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Type: bright nebula
Mag: B=7.44, V=?
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NGC 6888 is a large oval-shaped HII region (Sharpless 105), brightest along its northeastern side. WH's place is close to the knots and streamers on that side of the nebula, and it is clear from his description that that is the part he saw.
Bigourdan puts the position closer to the center of the oval. He descriptions of the field on two nights (he claims to have seen the nebula on only one of them) makes it clear that he did not see WH's object, just two stars near the revised place given in the IC2 notes. It looks like purest coincidence that this is near the center of the HII region.
Synonyms: H IV-072
Discovered in 1792 by William Herschel with an 18.7-inch f/13 speculum telescope. He called it "a double star of the 8th magnitude, with a faint south-preceding milky ray joining to it, 8' long, 1.5' broad."
"faint, very large, very much elongated, double star attached."
Ced 179 (NGC 6888)
Position (1900): RA 21 8.8, Dec + 38 6
Star: +37 3821 (Mp=6.7, V=7.44, SpT=O6)
Spectrum of nebula: emission spectrum (observed)
Classification: Neb associated with mainly one star (which may be multiple) - star surrounded by a neb envelope with conspicuous structure (eg. IC 5146)
Notes: "NGC 6888 = GC 4561 = H IV 72. Disc. 1792. (93 Pl 43 Pl 44, 114, 208, 216, 366, 550, 578, 615 Pl 21, 630 Pl 16 Pl 17, 631, 715), R. +37 3821 = HD 192163 = Boss 28056."
(Astrophysical Journal Supplement, No 105, 1965) in her Catalogue of Bright Nebulae notes that this nebula is very bright, is more prominent on the red POSS plate and has a maximum size of 20' x 10'.
(Sulentic and Tifft 1973) notes that this is a diffuse nebula.
"WISE morphological study of Wolf-Rayet nebulae" [2015arXiv150306878T]
WR 136: (RA, Dec J2000.0) [20h 12m 06.55s, +38° 21' 17.8"]
Morphological classification: B = WR Bubble. (These nebulae present a thin shell or bubble both in optical and IR, mostly in the W4 band. Examples of these nebulae are those around WR 6 (S 308) and WR 16.)
Distance = 1.26 kpc.
by Jim Lucyk: Astronomy mag. 11/79 p83, Deep Sky #6 Sp84 p25, Deep Sky #7 Su84 p25, Sky&Tel. 5/88 p557, Deep Sky Monthly 8/80 p5, Vehrenberg's Atlas of DS Splendors (3ed) p217, Observer's Guide (Astro Cards) 9-10/87, Vehrenberg's Atlas of Galactic Neb-2 p77, 78.
Notes that through a 10-inch this oval of nebulosity can be seen, and the use of a nebular filter makes the object stand out against the background and suppresses the light from the bright stars in and around the nebulosity.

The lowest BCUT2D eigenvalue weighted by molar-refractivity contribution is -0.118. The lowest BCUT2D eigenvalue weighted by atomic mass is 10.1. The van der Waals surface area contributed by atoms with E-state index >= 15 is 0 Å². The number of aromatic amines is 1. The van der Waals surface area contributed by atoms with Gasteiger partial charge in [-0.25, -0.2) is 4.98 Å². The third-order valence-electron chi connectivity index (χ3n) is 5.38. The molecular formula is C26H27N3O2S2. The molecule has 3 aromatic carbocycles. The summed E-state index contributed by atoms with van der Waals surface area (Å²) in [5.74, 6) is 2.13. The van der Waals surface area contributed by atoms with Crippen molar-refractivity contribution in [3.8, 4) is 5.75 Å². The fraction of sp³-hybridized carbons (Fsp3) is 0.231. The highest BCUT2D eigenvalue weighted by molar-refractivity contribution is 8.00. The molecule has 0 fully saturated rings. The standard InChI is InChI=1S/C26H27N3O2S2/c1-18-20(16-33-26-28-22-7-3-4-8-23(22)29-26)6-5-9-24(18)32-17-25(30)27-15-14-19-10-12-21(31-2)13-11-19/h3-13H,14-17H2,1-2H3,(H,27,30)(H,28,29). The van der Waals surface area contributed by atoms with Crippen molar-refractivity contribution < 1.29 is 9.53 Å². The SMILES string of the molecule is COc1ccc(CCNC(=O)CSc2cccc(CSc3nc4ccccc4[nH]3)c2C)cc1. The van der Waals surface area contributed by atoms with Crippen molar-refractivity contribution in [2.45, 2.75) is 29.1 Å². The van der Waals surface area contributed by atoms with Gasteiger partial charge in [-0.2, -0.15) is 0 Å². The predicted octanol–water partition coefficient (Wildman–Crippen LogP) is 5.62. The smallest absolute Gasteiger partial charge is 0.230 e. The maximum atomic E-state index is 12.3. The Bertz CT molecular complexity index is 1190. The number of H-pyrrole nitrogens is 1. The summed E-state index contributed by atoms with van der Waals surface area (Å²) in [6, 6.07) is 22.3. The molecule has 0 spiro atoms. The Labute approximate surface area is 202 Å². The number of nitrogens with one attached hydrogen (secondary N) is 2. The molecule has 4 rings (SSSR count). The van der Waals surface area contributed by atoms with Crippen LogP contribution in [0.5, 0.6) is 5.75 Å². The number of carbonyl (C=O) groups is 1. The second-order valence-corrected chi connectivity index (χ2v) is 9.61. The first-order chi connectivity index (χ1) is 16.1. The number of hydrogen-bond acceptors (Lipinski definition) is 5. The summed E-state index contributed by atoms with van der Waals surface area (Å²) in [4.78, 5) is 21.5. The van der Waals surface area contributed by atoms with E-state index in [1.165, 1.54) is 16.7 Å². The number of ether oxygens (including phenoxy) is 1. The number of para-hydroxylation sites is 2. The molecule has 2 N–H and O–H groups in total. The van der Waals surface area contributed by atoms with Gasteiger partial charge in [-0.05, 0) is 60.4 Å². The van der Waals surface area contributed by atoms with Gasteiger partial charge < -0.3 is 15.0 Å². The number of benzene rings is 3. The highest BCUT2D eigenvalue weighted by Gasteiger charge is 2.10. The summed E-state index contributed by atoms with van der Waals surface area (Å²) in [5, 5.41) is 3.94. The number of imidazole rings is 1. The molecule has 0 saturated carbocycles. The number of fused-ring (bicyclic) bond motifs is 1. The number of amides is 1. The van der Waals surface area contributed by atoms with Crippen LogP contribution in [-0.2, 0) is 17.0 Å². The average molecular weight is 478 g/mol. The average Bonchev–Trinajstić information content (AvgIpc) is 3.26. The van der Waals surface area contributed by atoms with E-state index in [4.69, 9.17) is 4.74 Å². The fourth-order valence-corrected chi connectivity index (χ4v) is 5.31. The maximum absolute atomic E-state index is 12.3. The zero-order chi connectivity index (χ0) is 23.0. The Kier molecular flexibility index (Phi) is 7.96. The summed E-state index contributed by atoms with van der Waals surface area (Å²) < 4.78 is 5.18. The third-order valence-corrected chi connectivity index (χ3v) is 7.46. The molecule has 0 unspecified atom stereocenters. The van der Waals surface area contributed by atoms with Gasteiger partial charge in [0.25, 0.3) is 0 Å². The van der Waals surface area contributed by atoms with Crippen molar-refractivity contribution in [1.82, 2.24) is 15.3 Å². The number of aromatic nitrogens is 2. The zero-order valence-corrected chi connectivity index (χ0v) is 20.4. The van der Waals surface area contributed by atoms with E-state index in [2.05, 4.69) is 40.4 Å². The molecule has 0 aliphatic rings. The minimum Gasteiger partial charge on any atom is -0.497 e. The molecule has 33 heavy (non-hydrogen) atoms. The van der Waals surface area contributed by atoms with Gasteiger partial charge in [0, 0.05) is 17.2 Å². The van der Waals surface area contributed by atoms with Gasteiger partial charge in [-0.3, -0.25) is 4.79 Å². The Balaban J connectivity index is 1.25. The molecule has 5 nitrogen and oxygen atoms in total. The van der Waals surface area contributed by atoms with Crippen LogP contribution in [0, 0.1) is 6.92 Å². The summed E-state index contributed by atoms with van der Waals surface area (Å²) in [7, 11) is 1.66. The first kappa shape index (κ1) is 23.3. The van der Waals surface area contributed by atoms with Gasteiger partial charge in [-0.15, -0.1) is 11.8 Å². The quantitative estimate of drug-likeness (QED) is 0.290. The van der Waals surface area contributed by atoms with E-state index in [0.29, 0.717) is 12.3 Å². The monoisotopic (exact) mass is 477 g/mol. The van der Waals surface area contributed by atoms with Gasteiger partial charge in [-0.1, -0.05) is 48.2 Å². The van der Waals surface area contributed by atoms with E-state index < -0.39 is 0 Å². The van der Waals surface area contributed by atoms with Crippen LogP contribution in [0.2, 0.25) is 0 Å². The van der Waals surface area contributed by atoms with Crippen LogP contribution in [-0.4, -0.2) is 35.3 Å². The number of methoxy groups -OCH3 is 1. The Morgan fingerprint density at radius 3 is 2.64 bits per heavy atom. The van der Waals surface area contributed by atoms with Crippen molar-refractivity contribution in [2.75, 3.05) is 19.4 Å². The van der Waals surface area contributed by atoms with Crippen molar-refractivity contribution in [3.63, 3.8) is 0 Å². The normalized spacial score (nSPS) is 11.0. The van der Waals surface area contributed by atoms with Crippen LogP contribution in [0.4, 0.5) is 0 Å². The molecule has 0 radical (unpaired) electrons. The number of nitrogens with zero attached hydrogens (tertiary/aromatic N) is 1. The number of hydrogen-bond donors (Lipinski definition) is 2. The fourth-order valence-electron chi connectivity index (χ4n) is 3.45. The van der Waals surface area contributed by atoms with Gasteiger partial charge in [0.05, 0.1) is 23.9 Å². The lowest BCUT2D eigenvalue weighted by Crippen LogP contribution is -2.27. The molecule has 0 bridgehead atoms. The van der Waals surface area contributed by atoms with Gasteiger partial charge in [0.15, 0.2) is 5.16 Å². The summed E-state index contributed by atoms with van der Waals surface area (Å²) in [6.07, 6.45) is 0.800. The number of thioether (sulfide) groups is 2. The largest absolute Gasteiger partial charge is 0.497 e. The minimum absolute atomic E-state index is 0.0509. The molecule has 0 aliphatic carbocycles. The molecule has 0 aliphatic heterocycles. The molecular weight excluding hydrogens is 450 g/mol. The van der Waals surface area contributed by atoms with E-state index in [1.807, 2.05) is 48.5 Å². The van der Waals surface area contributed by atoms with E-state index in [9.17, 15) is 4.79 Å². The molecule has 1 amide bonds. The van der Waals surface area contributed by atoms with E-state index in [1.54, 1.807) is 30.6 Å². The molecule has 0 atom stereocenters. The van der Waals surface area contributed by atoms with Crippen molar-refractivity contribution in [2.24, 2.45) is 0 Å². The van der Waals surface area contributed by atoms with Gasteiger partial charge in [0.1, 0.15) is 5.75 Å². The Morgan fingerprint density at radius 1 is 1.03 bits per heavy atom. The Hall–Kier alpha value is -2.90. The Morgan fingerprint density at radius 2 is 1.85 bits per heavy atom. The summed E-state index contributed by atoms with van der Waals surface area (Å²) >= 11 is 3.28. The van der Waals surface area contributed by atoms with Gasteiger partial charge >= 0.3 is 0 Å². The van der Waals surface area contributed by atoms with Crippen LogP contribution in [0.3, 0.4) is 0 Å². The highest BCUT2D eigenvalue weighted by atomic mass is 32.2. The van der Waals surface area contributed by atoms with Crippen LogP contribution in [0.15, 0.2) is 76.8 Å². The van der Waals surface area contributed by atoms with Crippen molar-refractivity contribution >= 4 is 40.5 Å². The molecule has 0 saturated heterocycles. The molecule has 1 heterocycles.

Harrington, P. (1990) An observer's guide to diffuse nebulae – II. Sky&Telescope, July, 97.
Lorenzin, in the e-version of "1000+ The Amateur Astronomers' Field Guide to Deep Sky Observing", notes: "12M; 18' x 12' extent; illuminated by 7M Wolf-Rayet star; like smaller version of N6960 (the "Veil"); use N-filter and low-x; part of the Gamma CYG nebulosity complex; 25' to NE is deep red type-N variable star RS CYG (Period = 417 days; 6.5->9.4M)."
WDS: pair = ADS13515: 7.2,10.6; 13".8; 60.
13cm - 60x: fairly f, sm. inv w/pair of *s plotted on Tirion. vdiffuse area w/convex Nrn perimeter btwn Nrn br * and fntr point E. brtr * is un=pair (7,11; 30"; 65). from this pair thr brtst segment of neb arcs away S, nrly linearly curving W, and is inv w/some f *s. 5Sep1983, USNO.
15cm - nice @ 50x w/UHC; [OIII] not as good. can see complete nebula, brtst W of m7 * nr N end. f twd SE periphery, reaches SE to m10 * in sm grp. annular and essentially blank in center, fades smoothly from ring inward. lots of fld *s sup @ 50x & 80x. BS, 17June1991, Anderson Mesa.
30cm - 125x: long curving and rel narrow arc from pair in pa215 w/sev f *s along its Ern edge. vis for 7' length, < 1' wide. going NE from *, gets wider, lower sfcbr. vf 6'-7' away from pair, then brtns briefly, but fades before reaching * in triangle to E. this part 1'.5 wide. few f *s here, whereas W part has lots. 5Sep1983, USNO.
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